On September 28, 2018, Judge Sullivan of the Southern District of New York, granted a motion to dismiss filed by Davis Polk on behalf of Royal Bank of Scotland plc, Royal Bank of Scotland Group plc (together with Royal Bank of Scotland plc, the “RBS Foreign Defendants”), and RBS Securities Inc. (collectively, with the RBS Foreign Defendants, “RBS”) in a private antitrust lawsuit brought by Tera Group, Inc. et al. (“Tera”) alleging a conspiracy in connection with the credit default swap (“CDS”) market.
Under the Dodd-Frank Act and ensuing regulations, certain swaps, including CDS, became subject to a trade execution requirement and had to be executed on electronic trading platforms. The complaint alleged that twelve dealer banks, including RBS, conspired to block an electronic CDS trading platform, called TeraExchange, from successfully entering the market by, for example, (1) refusing to direct any CDS transactions to TeraExchange and (2) refusing to clear and settle any CDS trades that customers wanted to execute on Tera’s platform.
Defendants—which, in addition to RBS, included Citi, Bank of America, Barclays, BNPP, Credit Suisse, Deutsche Bank, Goldman Sachs, HSBC, JPMorgan, Morgan Stanley and UBS—moved to dismiss the complaint for failure to state a claim. In addition, RBS moved separately to dismiss for lack of personal jurisdiction over the RBS Foreign Defendants and to highlight the scarcity of allegations pleaded as to RBS more generally. Davis Polk argued that the absence of specific allegations against RBS was fatal to plaintiffs’ antitrust claims against all RBS entities and also failed to establish general or specific personal jurisdiction as to the RBS Foreign Defendants. UBS also moved to dismiss separately for lack of personal jurisdiction as to only foreign-incorporated UBS AG. HSBC also filed a supplemental memorandum in support of the defendants’ joint motion to dismiss.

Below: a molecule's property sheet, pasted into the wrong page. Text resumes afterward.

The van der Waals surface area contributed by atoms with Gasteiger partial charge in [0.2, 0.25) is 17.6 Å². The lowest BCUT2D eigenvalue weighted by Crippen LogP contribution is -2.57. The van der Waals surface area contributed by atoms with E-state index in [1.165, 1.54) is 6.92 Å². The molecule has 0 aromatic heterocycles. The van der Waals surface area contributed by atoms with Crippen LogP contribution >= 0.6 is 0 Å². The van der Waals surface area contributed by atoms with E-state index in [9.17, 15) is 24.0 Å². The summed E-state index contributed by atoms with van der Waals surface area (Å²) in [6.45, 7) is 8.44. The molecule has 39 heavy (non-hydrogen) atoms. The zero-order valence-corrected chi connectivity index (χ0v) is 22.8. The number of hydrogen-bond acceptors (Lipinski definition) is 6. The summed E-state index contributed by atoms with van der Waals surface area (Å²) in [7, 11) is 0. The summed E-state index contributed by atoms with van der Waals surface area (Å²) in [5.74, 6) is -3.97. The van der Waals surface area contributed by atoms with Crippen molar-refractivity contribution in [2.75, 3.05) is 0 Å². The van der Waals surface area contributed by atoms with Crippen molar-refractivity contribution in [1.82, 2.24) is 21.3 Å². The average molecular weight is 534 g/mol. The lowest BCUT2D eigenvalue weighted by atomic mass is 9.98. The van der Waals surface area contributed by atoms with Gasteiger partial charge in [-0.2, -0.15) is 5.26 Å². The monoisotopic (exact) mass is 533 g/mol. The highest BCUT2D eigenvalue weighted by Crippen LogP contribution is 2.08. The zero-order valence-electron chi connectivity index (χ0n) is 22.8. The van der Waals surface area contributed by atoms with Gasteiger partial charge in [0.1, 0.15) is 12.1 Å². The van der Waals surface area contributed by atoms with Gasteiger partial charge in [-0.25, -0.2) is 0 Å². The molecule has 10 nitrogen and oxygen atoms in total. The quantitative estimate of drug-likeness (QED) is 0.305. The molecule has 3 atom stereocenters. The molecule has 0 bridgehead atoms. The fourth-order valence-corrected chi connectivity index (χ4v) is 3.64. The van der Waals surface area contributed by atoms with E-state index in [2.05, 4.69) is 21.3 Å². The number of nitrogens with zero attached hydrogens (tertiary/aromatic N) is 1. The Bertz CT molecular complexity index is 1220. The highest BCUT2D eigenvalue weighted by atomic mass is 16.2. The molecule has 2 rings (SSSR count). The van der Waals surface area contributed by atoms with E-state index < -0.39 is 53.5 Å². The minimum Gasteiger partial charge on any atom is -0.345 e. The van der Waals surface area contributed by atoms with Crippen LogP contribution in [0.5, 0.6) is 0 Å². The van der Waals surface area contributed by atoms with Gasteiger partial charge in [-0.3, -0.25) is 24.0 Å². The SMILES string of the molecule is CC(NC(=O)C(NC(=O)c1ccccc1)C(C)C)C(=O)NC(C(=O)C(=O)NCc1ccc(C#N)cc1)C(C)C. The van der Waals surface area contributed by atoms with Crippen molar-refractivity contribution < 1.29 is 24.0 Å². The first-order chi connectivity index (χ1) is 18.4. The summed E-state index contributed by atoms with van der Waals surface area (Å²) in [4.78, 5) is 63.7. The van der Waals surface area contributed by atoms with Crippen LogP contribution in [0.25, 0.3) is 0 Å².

Judge Sullivan agreed with Davis Polk’s arguments and dismissed the claims against the RBS Foreign Defendants for lack of personal jurisdiction and against all RBS entities for failure to state a claim. Specifically, Judge Sullivan concluded that the Complaint—which “[w]ithout exaggeration . . . is completely and utterly devoid of any factual allegations regarding the RBS Foreign Defendants’s [sic] role in the purported conspiracy” and “resorts to group pleading of the rankest kind”—“can only be described as abysmally [insufficient] with respect to the RBS Foreign Defendants.” In dismissing the claims against all RBS entities, the Court observed that “the Complaint is, on its face, wholly insufficient to state a ‘plausible’ claim to relief” because “although the RBS entities are identified on page 19 of the Complaint, there is no other reference to any of them in the remaining 57 pages.” Judge Sullivan also dismissed claims against “at least” UBS AG for lack of personal jurisdiction.
The Court’s decision with respect to the remaining defendants’ motions is still pending.
The Davis Polk team includes partners James I. McClammy and Arthur J. Burke, associates Melissa C. King, Rebecca L. Martin and Olga Kogan, and former associate Andrew Philip Walker. All members of the Davis Polk team are based in the New York office.